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    The following form allows you to view linux man pages.

    Command:

    mailaddr

    
    
    

    DESCRIPTION

           This  manual page gives a brief introduction to SMTP mail addresses, as
           used on the Internet.  These addresses are in the general format
    
                user@domain
    
           where a domain is a  hierarchical  dot-separated  list  of  subdomains.
           These examples are valid forms of the same address:
    
                eric@monet.berkeley.edu
                Eric Allman <eric@monet.berkeley.edu>
                   eric@monet.berkeley.edu (Eric Allman)
    
           The  domain part ("monet.berkeley.edu") is a mail-accepting domain.  It
           can be a host and in the past it usually was, but it  doesn't  have  to
           be.  The domain part is not case sensitive.
    
           The local part ("eric") is often a username, but its meaning is defined
           by the local software.  Sometimes it is case sensitive,  although  that
           is  unusual.   If  you  see a local-part that looks like garbage, it is
           usually because of a gateway between an internal e-mail system and  the
           net, here are some examples:
    
                "surname/admd=telemail/c=us/o=hp/prmd=hp"@some.where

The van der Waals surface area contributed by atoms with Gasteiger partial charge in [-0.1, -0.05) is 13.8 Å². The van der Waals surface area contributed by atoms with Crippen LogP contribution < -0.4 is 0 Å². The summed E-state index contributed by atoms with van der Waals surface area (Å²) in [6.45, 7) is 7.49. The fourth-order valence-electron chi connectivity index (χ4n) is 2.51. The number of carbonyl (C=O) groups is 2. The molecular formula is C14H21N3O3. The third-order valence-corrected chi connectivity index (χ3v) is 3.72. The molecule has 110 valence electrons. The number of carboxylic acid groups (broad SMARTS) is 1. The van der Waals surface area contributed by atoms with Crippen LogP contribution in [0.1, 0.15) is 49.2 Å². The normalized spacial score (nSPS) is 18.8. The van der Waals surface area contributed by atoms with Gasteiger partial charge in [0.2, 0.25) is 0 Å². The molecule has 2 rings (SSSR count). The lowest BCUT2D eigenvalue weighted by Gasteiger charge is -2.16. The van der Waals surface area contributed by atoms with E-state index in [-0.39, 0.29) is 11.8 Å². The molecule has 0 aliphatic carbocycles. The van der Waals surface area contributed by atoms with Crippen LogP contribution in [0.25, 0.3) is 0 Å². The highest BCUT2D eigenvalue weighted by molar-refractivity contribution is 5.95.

USER%SOMETHING@some.where
                machine!machine!name@some.where
                I2461572@some.where
    
           (These  are,  respectively, an X.400 gateway, a gateway to an arbitrary
           internal mail system  that  lacks  proper  internet  support,  an  UUCP
           gateway, and the last one is just boring username policy.)
    
           The  real-name  part ("Eric Allman") can either be placed before <>, or
           in () at the end.  (Strictly speaking the two aren't the same, but  the
           difference  is beyond the scope of this page.)  The name may have to be
           quoted using "", for example, if it contains ".":
    
                "Eric P. Allman" <eric@monet.berkeley.edu>
    
       Abbreviation.
           Many mail systems let users abbreviate the domain name.  For  instance,
           users  at  berkeley.edu  may get away with "eric@monet" to send mail to
           Eric Allman.  This behavior is deprecated.  Sometimes it works, but you
           should not depend on it.
    
       Route-addrs.
           In the past, sometimes one had to route a message through several hosts
           to get it to its final destination.  Addresses which show these  relays
           are termed "route-addrs".  These use the syntax:
    
                <@hosta,@hostb:user@hostc>
    
           /etc/aliases
           ~/.forward
    
    
    

    SEE ALSO

           binmail(1),  mail(1), mconnect(1), aliases(5), forward(5), sendmail(8),
           vrfy(8)
    
           RFC 2822 (Internet Message Format)
    
    
    

    4.2 Berkeley Distribution 2004-09-15 MAILADDR(7)

    
    
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